Pathologies: Bowlegs

By on November 13, 2012


An individual with bowlegs gives the appearance that the knees are rotated away from one another.  A predisposition of almost every baby, the legs bend en utero in order to fit in the uterus, but bowlegs don’t appear until toddlerhood when a child begins to walk.  Most often, the condition corrects itself by the age of 4 or 5.  Generally, bowlegs don’t present problems even in adulthood and are considered normal, but some individuals experience mild pain and stiffness in the knees.  The implications of childhood physiological genu varum are not well-known because it is a condition that is largely accepted as normal.

Impact on dance technique:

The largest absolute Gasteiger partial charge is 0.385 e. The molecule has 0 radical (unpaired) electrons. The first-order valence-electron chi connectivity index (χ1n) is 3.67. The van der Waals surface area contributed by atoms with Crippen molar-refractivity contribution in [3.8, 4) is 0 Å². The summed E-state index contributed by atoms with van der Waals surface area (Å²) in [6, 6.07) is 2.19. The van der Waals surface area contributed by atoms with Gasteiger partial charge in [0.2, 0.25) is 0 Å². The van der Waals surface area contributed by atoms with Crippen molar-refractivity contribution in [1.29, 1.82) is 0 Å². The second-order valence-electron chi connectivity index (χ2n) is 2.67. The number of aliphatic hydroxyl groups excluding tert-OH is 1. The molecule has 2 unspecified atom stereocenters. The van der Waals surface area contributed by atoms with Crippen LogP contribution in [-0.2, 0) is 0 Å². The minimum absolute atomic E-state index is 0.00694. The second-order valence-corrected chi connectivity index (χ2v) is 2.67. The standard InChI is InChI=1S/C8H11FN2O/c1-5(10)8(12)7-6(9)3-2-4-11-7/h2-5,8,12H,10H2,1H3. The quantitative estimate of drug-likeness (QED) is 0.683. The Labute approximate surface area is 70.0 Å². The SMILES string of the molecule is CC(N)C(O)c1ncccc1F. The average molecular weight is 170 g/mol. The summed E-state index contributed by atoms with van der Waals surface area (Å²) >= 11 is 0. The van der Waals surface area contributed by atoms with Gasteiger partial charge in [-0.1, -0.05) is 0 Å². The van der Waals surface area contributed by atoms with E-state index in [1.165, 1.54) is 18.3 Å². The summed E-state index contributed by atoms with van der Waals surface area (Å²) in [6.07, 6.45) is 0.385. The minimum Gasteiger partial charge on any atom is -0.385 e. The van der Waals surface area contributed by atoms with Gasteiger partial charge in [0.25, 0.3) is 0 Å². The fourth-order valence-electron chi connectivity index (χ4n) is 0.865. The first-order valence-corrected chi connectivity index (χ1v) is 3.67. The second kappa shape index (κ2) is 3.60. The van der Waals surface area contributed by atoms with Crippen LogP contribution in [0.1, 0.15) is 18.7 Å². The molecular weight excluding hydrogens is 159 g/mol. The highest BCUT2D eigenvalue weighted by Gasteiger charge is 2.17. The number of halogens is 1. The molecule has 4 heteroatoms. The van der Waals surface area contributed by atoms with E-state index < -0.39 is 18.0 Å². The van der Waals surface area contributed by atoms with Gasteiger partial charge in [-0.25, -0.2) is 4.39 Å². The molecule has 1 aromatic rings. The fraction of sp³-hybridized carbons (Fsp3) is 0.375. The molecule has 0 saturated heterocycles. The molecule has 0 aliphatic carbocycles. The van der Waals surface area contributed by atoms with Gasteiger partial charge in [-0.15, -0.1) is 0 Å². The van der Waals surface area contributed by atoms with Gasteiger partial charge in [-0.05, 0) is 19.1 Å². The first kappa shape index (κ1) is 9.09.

Bowlegged dancers experience a number of challenges.  Most notable, perhaps is an aesthetic challenge because the knees never appear to be fully straight.  Also, the feet will appear to be “sickled” when, in fact, they are not.  The dancer will not be able to stand in first position without separating the heels because the knees will not fully straighten when the legs are laterally rotated.  He/she may also be more prone to Achilles tendonitis, ankle sprain, and peroneus longus and brevis tendonitis due to the weight of the body being continually placed over the lateral border of the foot.

Further reading:

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